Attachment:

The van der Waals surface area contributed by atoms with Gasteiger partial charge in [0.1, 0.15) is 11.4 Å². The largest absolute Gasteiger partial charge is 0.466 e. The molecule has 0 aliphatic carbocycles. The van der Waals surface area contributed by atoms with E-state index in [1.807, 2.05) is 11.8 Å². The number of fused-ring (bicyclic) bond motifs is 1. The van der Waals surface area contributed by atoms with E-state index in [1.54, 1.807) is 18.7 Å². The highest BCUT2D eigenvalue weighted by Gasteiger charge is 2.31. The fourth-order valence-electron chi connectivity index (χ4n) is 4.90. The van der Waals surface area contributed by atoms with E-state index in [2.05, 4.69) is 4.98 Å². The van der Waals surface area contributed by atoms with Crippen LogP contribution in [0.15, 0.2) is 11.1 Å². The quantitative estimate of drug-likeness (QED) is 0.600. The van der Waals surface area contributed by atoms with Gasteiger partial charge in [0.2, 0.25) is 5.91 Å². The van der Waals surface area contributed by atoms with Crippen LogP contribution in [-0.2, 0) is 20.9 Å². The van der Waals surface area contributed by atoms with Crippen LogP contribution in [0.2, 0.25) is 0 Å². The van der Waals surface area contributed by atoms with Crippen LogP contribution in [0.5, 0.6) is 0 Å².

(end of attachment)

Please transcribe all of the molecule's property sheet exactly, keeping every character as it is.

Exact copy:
The van der Waals surface area contributed by atoms with Gasteiger partial charge in [0.1, 0.15) is 11.4 Å². The largest absolute Gasteiger partial charge is 0.466 e. The molecule has 0 aliphatic carbocycles. The van der Waals surface area contributed by atoms with E-state index in [1.807, 2.05) is 11.8 Å². The number of fused-ring (bicyclic) bond motifs is 1. The van der Waals surface area contributed by atoms with E-state index in [1.54, 1.807) is 18.7 Å². The highest BCUT2D eigenvalue weighted by Gasteiger charge is 2.31. The fourth-order valence-electron chi connectivity index (χ4n) is 4.90. The van der Waals surface area contributed by atoms with E-state index in [2.05, 4.69) is 4.98 Å². The van der Waals surface area contributed by atoms with Crippen LogP contribution in [0.15, 0.2) is 11.1 Å². The quantitative estimate of drug-likeness (QED) is 0.600. The van der Waals surface area contributed by atoms with Gasteiger partial charge in [0.2, 0.25) is 5.91 Å². The van der Waals surface area contributed by atoms with Crippen LogP contribution in [-0.2, 0) is 20.9 Å². The van der Waals surface area contributed by atoms with Crippen LogP contribution in [0.2, 0.25) is 0 Å². The van der Waals surface area contributed by atoms with Crippen LogP contribution in [0.5, 0.6) is 0 Å².